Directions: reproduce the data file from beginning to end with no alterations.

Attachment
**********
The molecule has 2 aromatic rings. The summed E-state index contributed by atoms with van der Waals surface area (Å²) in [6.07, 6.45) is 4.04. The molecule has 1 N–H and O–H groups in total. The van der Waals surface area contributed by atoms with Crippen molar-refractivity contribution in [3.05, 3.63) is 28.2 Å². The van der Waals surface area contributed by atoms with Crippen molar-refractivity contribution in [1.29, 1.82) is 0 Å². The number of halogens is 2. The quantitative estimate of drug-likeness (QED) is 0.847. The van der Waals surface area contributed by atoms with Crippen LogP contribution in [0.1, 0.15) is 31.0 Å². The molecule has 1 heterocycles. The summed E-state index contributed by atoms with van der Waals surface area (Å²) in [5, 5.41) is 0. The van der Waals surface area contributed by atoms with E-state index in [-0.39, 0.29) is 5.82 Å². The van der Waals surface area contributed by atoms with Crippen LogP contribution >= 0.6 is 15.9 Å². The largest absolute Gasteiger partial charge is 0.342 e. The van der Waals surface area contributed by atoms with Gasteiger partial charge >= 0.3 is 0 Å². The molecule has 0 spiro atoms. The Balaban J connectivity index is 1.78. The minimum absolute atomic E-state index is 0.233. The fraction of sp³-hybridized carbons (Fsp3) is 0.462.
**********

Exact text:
The molecule has 2 aromatic rings. The summed E-state index contributed by atoms with van der Waals surface area (Å²) in [6.07, 6.45) is 4.04. The molecule has 1 N–H and O–H groups in total. The van der Waals surface area contributed by atoms with Crippen molar-refractivity contribution in [3.05, 3.63) is 28.2 Å². The van der Waals surface area contributed by atoms with Crippen molar-refractivity contribution in [1.29, 1.82) is 0 Å². The number of halogens is 2. The quantitative estimate of drug-likeness (QED) is 0.847. The van der Waals surface area contributed by atoms with Crippen LogP contribution in [0.1, 0.15) is 31.0 Å². The molecule has 1 heterocycles. The summed E-state index contributed by atoms with van der Waals surface area (Å²) in [5, 5.41) is 0. The van der Waals surface area contributed by atoms with E-state index in [-0.39, 0.29) is 5.82 Å². The van der Waals surface area contributed by atoms with Crippen LogP contribution >= 0.6 is 15.9 Å². The largest absolute Gasteiger partial charge is 0.342 e. The van der Waals surface area contributed by atoms with Gasteiger partial charge >= 0.3 is 0 Å². The molecule has 0 spiro atoms. The Balaban J connectivity index is 1.78. The minimum absolute atomic E-state index is 0.233. The fraction of sp³-hybridized carbons (Fsp3) is 0.462.